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  1. The spatial distribution of forest stands is one of the fundamental properties of forests. Timely and accurately obtained stand distribution can help people better understand, manage, and utilize forests. The development of remote sensing technology has made it possible to map the distribution of tree species in a timely and accurate manner. At present, a large amount of remote sensing data have been accumulated, including high-spatial-resolution images, time-series images, light detection and ranging (LiDAR) data, etc. However, these data have not been fully utilized. To accurately identify the tree species of forest stands, various and complementary data need to be synthesized for classification. A curve matching based method called the fusion of spectral image and point data (FSP) algorithm was developed to fuse high-spatial-resolution images, time-series images, and LiDAR data for forest stand classification. In this method, the multispectral Sentinel-2 image and high-spatial-resolution aerial images were first fused. Then, the fused images were segmented to derive forest stands, which are the basic unit for classification. To extract features from forest stands, the gray histogram of each band was extracted from the aerial images. The average reflectance in each stand was calculated and stacked for the time-series images. The profile curvemore »of forest structure was generated from the LiDAR data. Finally, the features of forest stands were compared with training samples using curve matching methods to derive the tree species. The developed method was tested in a forest farm to classify 11 tree species. The average accuracy of the FSP method for ten performances was between 0.900 and 0.913, and the maximum accuracy was 0.945. The experiments demonstrate that the FSP method is more accurate and stable than traditional machine learning classification methods.« less
  2. The emerging satellite videos provide the opportunity to detect moving objects and track their trajectories, which were not possible for remotely sensed imagery with limited temporal resolution. So far, most studies using satellite video data have been concentrated on traffic monitoring through detecting and tracking moving cars, whereas the studies on other moving objects such as airplanes are limited. In this paper, an integrated method for monitoring moving airplanes from a satellite video is proposed. First, we design a normalized frame difference labeling (NFDL) algorithm to detect moving airplanes, which adopts a non-recursive strategy to deliver stable detection throughout the whole video. Second, the template matching (TM) technique is utilized for tracking the detected moving airplanes in the frame sequence by improved similarity measures (ISMs) with better rotation invariance and model drift suppression ability. Template matching with improved similarity measures (TM-ISMs) is further implemented to handle the leave-the-scene problem. The developed method is tested on a satellite video to detect and track eleven moving airplanes. Our NFDL algorithm successfully detects all the moving airplanes with the highest F1 score of 0.88 among existing algorithms. The performance of TM-ISMs is compared with both its traditional counterparts and other state-of-the-art tracking algorithms.more »The experimental results show that TM-ISMs can handle both rotation and leave-the-scene problems. Moreover, TM-ISMs achieve a very high tracking accuracy of 0.921 and the highest tracking speed of 470.62 frames per second.« less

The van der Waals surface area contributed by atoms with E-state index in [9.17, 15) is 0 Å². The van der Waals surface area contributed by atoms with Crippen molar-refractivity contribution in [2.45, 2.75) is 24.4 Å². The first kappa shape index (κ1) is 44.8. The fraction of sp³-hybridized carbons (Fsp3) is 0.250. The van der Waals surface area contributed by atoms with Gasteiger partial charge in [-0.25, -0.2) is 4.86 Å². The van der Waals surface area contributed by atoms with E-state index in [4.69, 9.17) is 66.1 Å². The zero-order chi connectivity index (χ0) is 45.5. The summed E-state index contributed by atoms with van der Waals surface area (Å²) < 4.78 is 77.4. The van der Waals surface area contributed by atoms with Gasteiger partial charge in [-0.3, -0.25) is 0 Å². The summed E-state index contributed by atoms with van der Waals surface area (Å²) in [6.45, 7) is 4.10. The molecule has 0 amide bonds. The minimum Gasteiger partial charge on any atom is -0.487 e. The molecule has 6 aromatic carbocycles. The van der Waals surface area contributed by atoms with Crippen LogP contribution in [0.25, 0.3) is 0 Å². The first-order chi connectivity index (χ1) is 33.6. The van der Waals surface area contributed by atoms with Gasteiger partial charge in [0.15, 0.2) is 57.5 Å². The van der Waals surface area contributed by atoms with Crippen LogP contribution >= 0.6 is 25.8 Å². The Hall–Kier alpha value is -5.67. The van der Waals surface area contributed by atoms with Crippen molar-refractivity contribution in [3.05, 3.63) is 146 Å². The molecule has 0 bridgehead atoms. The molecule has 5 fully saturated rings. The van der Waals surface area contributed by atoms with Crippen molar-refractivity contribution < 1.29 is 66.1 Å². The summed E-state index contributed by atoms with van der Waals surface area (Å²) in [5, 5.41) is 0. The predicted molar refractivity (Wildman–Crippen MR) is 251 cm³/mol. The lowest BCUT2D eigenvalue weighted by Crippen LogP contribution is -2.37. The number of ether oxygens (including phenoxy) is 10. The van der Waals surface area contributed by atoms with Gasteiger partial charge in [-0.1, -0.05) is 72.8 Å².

3. In recent years, satellites capable of capturing videos have been developed and launched to provide high definition satellite videos that enable applications far beyond the capabilities of remotely sensed imagery. Moving object detection and moving object tracking are among the most essential and challenging tasks, but existing studies have mainly focused on vehicles. To accurately detect and then track more complex moving objects, specifically airplanes, we need to address the challenges posed by the new data. First, slow-moving airplanes may cause foreground aperture problem during detection. Second, various disturbances, especially parallax motion, may cause false detection. Third, airplanes may perform complex motions, which requires a rotation-invariant and scale-invariant tracking algorithm. To tackle these difficulties, we first develop an Improved Gaussian-based Background Subtractor (IPGBBS) algorithm for moving airplane detection. This algorithm adopts a novel strategy for background and foreground adaptation, which can effectively deal with the foreground aperture problem. Then, the detected moving airplanes are tracked by a Primary Scale Invariant Feature Transform (P-SIFT) keypoint matching algorithm. The P-SIFT keypoint of an airplane exhibits high distinctiveness and repeatability. More importantly, it provides a highly rotation-invariant and scale-invariant feature vector that can be used in the matching process to determine the newmore »locations of the airplane in the frame sequence. The method was tested on a satellite video with eight moving airplanes. Compared with state-of-the-art algorithms, our IPGBBS algorithm achieved the best detection accuracy with the highest F1 score of 0.94 and also demonstrated its superiority on parallax motion suppression. The P-SIFT keypoint matching algorithm could successfully track seven out of the eight airplanes. Based on the tracking results, movement trajectories of the airplanes and their dynamic properties were also estimated.« less